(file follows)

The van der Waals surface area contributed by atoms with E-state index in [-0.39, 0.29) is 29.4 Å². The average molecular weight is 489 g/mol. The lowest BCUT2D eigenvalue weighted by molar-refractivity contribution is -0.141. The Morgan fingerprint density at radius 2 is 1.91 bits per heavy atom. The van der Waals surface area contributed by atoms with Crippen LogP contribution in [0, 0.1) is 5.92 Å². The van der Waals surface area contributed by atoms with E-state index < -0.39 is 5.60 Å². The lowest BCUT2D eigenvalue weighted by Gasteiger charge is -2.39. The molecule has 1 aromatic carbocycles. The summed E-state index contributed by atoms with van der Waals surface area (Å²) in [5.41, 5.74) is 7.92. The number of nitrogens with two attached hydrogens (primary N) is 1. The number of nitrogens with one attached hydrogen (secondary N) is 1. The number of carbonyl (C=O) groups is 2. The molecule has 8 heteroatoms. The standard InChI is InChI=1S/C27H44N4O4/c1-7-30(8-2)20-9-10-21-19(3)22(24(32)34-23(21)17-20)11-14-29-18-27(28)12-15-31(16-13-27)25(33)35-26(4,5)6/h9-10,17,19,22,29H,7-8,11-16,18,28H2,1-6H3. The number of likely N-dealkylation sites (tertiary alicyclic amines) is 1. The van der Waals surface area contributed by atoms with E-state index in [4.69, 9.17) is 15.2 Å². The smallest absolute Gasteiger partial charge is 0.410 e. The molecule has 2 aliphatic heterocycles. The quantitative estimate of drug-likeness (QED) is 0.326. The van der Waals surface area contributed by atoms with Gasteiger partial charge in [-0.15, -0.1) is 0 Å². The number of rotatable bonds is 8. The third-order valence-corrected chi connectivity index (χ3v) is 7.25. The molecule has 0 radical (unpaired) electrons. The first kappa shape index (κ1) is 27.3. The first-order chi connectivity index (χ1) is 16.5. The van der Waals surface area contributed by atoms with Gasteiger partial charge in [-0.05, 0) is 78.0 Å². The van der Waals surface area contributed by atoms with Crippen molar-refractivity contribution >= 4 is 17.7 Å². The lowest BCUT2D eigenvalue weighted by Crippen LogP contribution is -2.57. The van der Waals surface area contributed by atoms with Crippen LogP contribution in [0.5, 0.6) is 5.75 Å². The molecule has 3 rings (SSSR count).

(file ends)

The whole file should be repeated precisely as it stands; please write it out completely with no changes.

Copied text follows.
The van der Waals surface area contributed by atoms with E-state index in [-0.39, 0.29) is 29.4 Å². The average molecular weight is 489 g/mol. The lowest BCUT2D eigenvalue weighted by molar-refractivity contribution is -0.141. The Morgan fingerprint density at radius 2 is 1.91 bits per heavy atom. The van der Waals surface area contributed by atoms with Crippen LogP contribution in [0, 0.1) is 5.92 Å². The van der Waals surface area contributed by atoms with E-state index < -0.39 is 5.60 Å². The lowest BCUT2D eigenvalue weighted by Gasteiger charge is -2.39. The molecule has 1 aromatic carbocycles. The summed E-state index contributed by atoms with van der Waals surface area (Å²) in [5.41, 5.74) is 7.92. The number of nitrogens with two attached hydrogens (primary N) is 1. The number of nitrogens with one attached hydrogen (secondary N) is 1. The number of carbonyl (C=O) groups is 2. The molecule has 8 heteroatoms. The standard InChI is InChI=1S/C27H44N4O4/c1-7-30(8-2)20-9-10-21-19(3)22(24(32)34-23(21)17-20)11-14-29-18-27(28)12-15-31(16-13-27)25(33)35-26(4,5)6/h9-10,17,19,22,29H,7-8,11-16,18,28H2,1-6H3. The number of likely N-dealkylation sites (tertiary alicyclic amines) is 1. The van der Waals surface area contributed by atoms with E-state index in [4.69, 9.17) is 15.2 Å². The smallest absolute Gasteiger partial charge is 0.410 e. The molecule has 2 aliphatic heterocycles. The quantitative estimate of drug-likeness (QED) is 0.326. The van der Waals surface area contributed by atoms with Gasteiger partial charge in [-0.15, -0.1) is 0 Å². The number of rotatable bonds is 8. The third-order valence-corrected chi connectivity index (χ3v) is 7.25. The molecule has 0 radical (unpaired) electrons. The first kappa shape index (κ1) is 27.3. The first-order chi connectivity index (χ1) is 16.5. The van der Waals surface area contributed by atoms with Gasteiger partial charge in [-0.05, 0) is 78.0 Å². The van der Waals surface area contributed by atoms with Crippen molar-refractivity contribution >= 4 is 17.7 Å². The lowest BCUT2D eigenvalue weighted by Crippen LogP contribution is -2.57. The van der Waals surface area contributed by atoms with Crippen LogP contribution in [0.5, 0.6) is 5.75 Å². The molecule has 3 rings (SSSR count).